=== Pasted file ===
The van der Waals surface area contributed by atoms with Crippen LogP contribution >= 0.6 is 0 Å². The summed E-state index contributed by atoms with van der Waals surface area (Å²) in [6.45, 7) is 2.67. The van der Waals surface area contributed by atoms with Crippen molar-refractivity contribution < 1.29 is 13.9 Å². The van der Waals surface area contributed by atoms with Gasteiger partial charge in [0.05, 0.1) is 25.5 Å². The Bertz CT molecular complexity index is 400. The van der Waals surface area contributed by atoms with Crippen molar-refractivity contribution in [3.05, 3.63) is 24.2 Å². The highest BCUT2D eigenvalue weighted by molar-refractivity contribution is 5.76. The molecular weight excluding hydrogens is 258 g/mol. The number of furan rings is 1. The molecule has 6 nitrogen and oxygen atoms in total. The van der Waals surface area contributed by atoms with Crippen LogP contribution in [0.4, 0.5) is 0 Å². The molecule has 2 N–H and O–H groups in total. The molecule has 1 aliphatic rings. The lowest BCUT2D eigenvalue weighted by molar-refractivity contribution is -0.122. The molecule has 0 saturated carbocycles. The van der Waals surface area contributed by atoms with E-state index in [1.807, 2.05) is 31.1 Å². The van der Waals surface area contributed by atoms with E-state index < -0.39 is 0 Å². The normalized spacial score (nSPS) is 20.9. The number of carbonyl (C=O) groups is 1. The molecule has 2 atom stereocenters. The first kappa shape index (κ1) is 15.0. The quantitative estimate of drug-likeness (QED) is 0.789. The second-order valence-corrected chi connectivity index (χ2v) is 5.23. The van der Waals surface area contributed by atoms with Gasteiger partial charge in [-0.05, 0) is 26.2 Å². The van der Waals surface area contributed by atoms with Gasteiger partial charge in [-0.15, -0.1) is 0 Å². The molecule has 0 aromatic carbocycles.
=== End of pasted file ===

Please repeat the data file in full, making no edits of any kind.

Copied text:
The van der Waals surface area contributed by atoms with Crippen LogP contribution >= 0.6 is 0 Å². The summed E-state index contributed by atoms with van der Waals surface area (Å²) in [6.45, 7) is 2.67. The van der Waals surface area contributed by atoms with Crippen molar-refractivity contribution < 1.29 is 13.9 Å². The van der Waals surface area contributed by atoms with Gasteiger partial charge in [0.05, 0.1) is 25.5 Å². The Bertz CT molecular complexity index is 400. The van der Waals surface area contributed by atoms with Crippen molar-refractivity contribution in [3.05, 3.63) is 24.2 Å². The highest BCUT2D eigenvalue weighted by molar-refractivity contribution is 5.76. The molecular weight excluding hydrogens is 258 g/mol. The number of furan rings is 1. The molecule has 6 nitrogen and oxygen atoms in total. The van der Waals surface area contributed by atoms with Crippen LogP contribution in [0.4, 0.5) is 0 Å². The molecule has 2 N–H and O–H groups in total. The molecule has 1 aliphatic rings. The lowest BCUT2D eigenvalue weighted by molar-refractivity contribution is -0.122. The molecule has 0 saturated carbocycles. The van der Waals surface area contributed by atoms with E-state index in [1.807, 2.05) is 31.1 Å². The van der Waals surface area contributed by atoms with E-state index < -0.39 is 0 Å². The normalized spacial score (nSPS) is 20.9. The number of carbonyl (C=O) groups is 1. The molecule has 2 atom stereocenters. The first kappa shape index (κ1) is 15.0. The quantitative estimate of drug-likeness (QED) is 0.789. The second-order valence-corrected chi connectivity index (χ2v) is 5.23. The van der Waals surface area contributed by atoms with Gasteiger partial charge in [-0.05, 0) is 26.2 Å². The van der Waals surface area contributed by atoms with Gasteiger partial charge in [-0.15, -0.1) is 0 Å². The molecule has 0 aromatic carbocycles.